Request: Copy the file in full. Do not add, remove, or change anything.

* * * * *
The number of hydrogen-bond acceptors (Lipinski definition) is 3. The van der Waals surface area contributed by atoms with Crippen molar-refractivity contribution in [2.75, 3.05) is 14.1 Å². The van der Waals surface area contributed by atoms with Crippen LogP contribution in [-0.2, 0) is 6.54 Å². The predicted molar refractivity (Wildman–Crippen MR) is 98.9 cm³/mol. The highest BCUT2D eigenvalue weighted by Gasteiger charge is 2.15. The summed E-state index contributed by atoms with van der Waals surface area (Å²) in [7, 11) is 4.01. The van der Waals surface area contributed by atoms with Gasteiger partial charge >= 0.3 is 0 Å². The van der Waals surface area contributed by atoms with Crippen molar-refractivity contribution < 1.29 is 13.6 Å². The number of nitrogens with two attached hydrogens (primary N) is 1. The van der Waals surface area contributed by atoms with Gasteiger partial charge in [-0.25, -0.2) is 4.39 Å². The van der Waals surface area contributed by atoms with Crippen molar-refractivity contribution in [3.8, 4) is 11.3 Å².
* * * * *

The number of hydrogen-bond acceptors (Lipinski definition) is 3. The van der Waals surface area contributed by atoms with Crippen molar-refractivity contribution in [2.75, 3.05) is 14.1 Å². The van der Waals surface area contributed by atoms with Crippen LogP contribution in [-0.2, 0) is 6.54 Å². The predicted molar refractivity (Wildman–Crippen MR) is 98.9 cm³/mol. The highest BCUT2D eigenvalue weighted by Gasteiger charge is 2.15. The summed E-state index contributed by atoms with van der Waals surface area (Å²) in [7, 11) is 4.01. The van der Waals surface area contributed by atoms with Gasteiger partial charge >= 0.3 is 0 Å². The van der Waals surface area contributed by atoms with Crippen molar-refractivity contribution < 1.29 is 13.6 Å². The number of nitrogens with two attached hydrogens (primary N) is 1. The van der Waals surface area contributed by atoms with Gasteiger partial charge in [-0.25, -0.2) is 4.39 Å². The van der Waals surface area contributed by atoms with Crippen molar-refractivity contribution in [3.8, 4) is 11.3 Å².